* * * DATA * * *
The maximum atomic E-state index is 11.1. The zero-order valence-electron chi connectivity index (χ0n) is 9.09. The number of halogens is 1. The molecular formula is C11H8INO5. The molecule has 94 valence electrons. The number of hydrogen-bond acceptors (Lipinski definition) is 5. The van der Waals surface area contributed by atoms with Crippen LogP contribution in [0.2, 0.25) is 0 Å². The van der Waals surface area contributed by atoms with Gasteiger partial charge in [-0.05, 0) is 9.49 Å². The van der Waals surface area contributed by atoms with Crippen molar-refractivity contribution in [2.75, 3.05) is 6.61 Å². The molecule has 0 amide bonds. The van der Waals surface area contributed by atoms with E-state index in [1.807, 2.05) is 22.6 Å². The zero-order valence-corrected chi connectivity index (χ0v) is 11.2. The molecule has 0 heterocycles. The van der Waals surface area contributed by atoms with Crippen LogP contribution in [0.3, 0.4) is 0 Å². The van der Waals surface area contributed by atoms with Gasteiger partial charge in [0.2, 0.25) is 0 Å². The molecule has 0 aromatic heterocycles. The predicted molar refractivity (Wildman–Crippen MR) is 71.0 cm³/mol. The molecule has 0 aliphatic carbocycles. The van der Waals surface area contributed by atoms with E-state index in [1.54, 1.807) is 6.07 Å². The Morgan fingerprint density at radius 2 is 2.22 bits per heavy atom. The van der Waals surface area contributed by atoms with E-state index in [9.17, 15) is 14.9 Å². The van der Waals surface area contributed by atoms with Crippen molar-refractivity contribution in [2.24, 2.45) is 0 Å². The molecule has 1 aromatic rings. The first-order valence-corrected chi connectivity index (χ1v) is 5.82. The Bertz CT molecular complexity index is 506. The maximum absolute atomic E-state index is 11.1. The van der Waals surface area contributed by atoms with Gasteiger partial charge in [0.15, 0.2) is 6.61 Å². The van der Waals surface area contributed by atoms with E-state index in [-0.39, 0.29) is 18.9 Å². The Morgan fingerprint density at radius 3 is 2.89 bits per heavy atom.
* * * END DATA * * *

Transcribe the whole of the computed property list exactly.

The maximum atomic E-state index is 11.1. The zero-order valence-electron chi connectivity index (χ0n) is 9.09. The number of halogens is 1. The molecular formula is C11H8INO5. The molecule has 94 valence electrons. The number of hydrogen-bond acceptors (Lipinski definition) is 5. The van der Waals surface area contributed by atoms with Crippen LogP contribution in [0.2, 0.25) is 0 Å². The van der Waals surface area contributed by atoms with Gasteiger partial charge in [-0.05, 0) is 9.49 Å². The van der Waals surface area contributed by atoms with Crippen molar-refractivity contribution in [2.75, 3.05) is 6.61 Å². The molecule has 0 amide bonds. The van der Waals surface area contributed by atoms with E-state index in [1.807, 2.05) is 22.6 Å². The zero-order valence-corrected chi connectivity index (χ0v) is 11.2. The molecule has 0 heterocycles. The van der Waals surface area contributed by atoms with Crippen LogP contribution in [0.3, 0.4) is 0 Å². The van der Waals surface area contributed by atoms with Gasteiger partial charge in [0.2, 0.25) is 0 Å². The molecule has 0 aromatic heterocycles. The predicted molar refractivity (Wildman–Crippen MR) is 71.0 cm³/mol. The molecule has 0 aliphatic carbocycles. The van der Waals surface area contributed by atoms with E-state index in [1.54, 1.807) is 6.07 Å². The Morgan fingerprint density at radius 2 is 2.22 bits per heavy atom. The van der Waals surface area contributed by atoms with E-state index in [9.17, 15) is 14.9 Å². The van der Waals surface area contributed by atoms with Crippen molar-refractivity contribution in [2.24, 2.45) is 0 Å². The molecule has 1 aromatic rings. The first-order valence-corrected chi connectivity index (χ1v) is 5.82. The Bertz CT molecular complexity index is 506. The maximum absolute atomic E-state index is 11.1. The van der Waals surface area contributed by atoms with Gasteiger partial charge in [0.15, 0.2) is 6.61 Å². The van der Waals surface area contributed by atoms with E-state index in [-0.39, 0.29) is 18.9 Å². The Morgan fingerprint density at radius 3 is 2.89 bits per heavy atom.